Cubic Crystals Preserve Organs


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Xu Han and his team have developed a cryopreservation medium that eliminates the need for liquid nitrogen. Image: Amy Parris / CryoCrate 

When it comes to research, you don’t often hear about the cost of shipping cells and tissue, not to mention the related safety requirements to follow. Xan Hu, assistant research professor of mechanical and aerospace engineering at the University of Missouri, believes his team can improve those factors with nanoscale cubic crystal technology.

As CryoCrate CEO Tim Wheeler explains, to cryopreserve cells many researchers need them to be cooled to -200 °C, which requires liquid nitrogen. The CryoCrate method allows researchers to preserve cells at much higher temperatures (even to -20 °C), he says, adding that they don’t require the use of liquid nitrogen and have the potential to save costs.

Hu explains that cryopreservation of cells for shipping relies on hexagonal ice crystals while the method of nanoscale cubic crystals can potentially add advantages to the process.

“It uses a cocktail of biological polymers and other additions to effectively force water into a cubic state,” Wheeler says. “The media is not allowing water to form nucleation centers crystals because of being really tightly packed.”

It also may mean not having to go to liquid nitrogen for storage, says Hu, who also is CryoCrate’s president and graduated with a Ph.D. in mechanical engineering from the University of Kentucky. “You can still use it with what we’ve done, but you don’t have to.”

CryoCrate CEO Tim Wheeler, MU Engineering Dean Elizabeth Loboa and CryoCrate founder Xu Han at the company’s facility in the Missouri Innovation Center. Image: CryoCrate

Get the Research Going

One hope is that cryopreservation will become an activity for clinical therapy, Wheeler says. “Historically they took cells and tissues, varieties of both, that have been preserved to do additional research or share them,” he says. “Within the constellation of cells and tissue types are those that can’t even be cryopreserved.”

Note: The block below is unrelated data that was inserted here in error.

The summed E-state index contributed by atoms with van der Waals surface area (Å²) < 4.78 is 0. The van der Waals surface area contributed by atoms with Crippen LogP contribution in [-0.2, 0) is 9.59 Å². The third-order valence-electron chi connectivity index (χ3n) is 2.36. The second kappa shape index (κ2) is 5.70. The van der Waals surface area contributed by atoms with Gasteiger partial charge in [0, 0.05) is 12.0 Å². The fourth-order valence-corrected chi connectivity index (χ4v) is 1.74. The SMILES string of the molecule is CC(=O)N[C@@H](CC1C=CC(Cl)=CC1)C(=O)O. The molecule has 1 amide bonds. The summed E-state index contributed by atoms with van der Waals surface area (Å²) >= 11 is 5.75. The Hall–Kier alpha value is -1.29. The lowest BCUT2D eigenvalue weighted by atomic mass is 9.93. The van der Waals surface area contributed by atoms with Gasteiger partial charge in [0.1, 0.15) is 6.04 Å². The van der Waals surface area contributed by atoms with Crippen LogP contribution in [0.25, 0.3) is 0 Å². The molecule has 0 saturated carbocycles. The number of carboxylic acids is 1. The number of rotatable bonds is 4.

Cornea tissue in particular is well-suited for the CryoCrate method, he says, because it doesn’t require a large supply of blood, which means that the tissue isn’t susceptible to cryogenic temperatures like other tissue might be.

According to the company website, the cryopreservation media allows for cryopreservation of primary neurons and blood cells, which it says traditionally can’t be cryopreserved. The site also states that you don’t need BSA, FBS, or serum replacements because of the CryoCrate product.

“For cornea surgery, imagine having the burden of cold crate management, considering extraction to transplantation,” Wheeler says. “How do you get cells from the United States to a country far away in good fashion? Researchers who want to work together can use this mechanism literally and figuratively on ice. Research has enough barriers and we’re hoping we can play a little part in making medical breakthroughs easier.”

Eric Butterman is an independent writer.

Cryopreservation is a key platform activity here but also soon hopefully for clinical therapy.

Tim Wheeler, CEO, CryoCrate

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November 2017

by Eric Butterman, ASME.org